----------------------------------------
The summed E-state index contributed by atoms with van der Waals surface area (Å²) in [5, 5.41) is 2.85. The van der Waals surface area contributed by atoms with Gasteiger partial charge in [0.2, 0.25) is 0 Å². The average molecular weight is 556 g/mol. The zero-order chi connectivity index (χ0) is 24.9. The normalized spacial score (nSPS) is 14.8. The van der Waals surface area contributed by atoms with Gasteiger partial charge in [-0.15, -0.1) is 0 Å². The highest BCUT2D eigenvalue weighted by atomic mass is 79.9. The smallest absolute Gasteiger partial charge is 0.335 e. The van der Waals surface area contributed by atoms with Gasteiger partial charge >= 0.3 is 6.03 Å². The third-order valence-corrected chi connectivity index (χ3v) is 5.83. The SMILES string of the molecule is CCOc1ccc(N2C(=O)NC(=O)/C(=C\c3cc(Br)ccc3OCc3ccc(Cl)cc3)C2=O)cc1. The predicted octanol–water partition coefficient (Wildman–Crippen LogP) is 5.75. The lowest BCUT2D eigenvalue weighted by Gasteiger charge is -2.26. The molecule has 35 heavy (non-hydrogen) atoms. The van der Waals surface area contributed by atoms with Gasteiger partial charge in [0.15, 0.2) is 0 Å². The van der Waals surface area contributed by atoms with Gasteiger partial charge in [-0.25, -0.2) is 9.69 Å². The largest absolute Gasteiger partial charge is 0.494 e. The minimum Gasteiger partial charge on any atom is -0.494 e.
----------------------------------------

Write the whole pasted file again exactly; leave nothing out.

The summed E-state index contributed by atoms with van der Waals surface area (Å²) in [5, 5.41) is 2.85. The van der Waals surface area contributed by atoms with Gasteiger partial charge in [0.2, 0.25) is 0 Å². The average molecular weight is 556 g/mol. The zero-order chi connectivity index (χ0) is 24.9. The normalized spacial score (nSPS) is 14.8. The van der Waals surface area contributed by atoms with Gasteiger partial charge in [-0.15, -0.1) is 0 Å². The highest BCUT2D eigenvalue weighted by atomic mass is 79.9. The smallest absolute Gasteiger partial charge is 0.335 e. The van der Waals surface area contributed by atoms with Gasteiger partial charge >= 0.3 is 6.03 Å². The third-order valence-corrected chi connectivity index (χ3v) is 5.83. The SMILES string of the molecule is CCOc1ccc(N2C(=O)NC(=O)/C(=C\c3cc(Br)ccc3OCc3ccc(Cl)cc3)C2=O)cc1. The predicted octanol–water partition coefficient (Wildman–Crippen LogP) is 5.75. The lowest BCUT2D eigenvalue weighted by Gasteiger charge is -2.26. The molecule has 35 heavy (non-hydrogen) atoms. The van der Waals surface area contributed by atoms with Gasteiger partial charge in [0.15, 0.2) is 0 Å². The van der Waals surface area contributed by atoms with Gasteiger partial charge in [-0.25, -0.2) is 9.69 Å². The largest absolute Gasteiger partial charge is 0.494 e. The minimum Gasteiger partial charge on any atom is -0.494 e.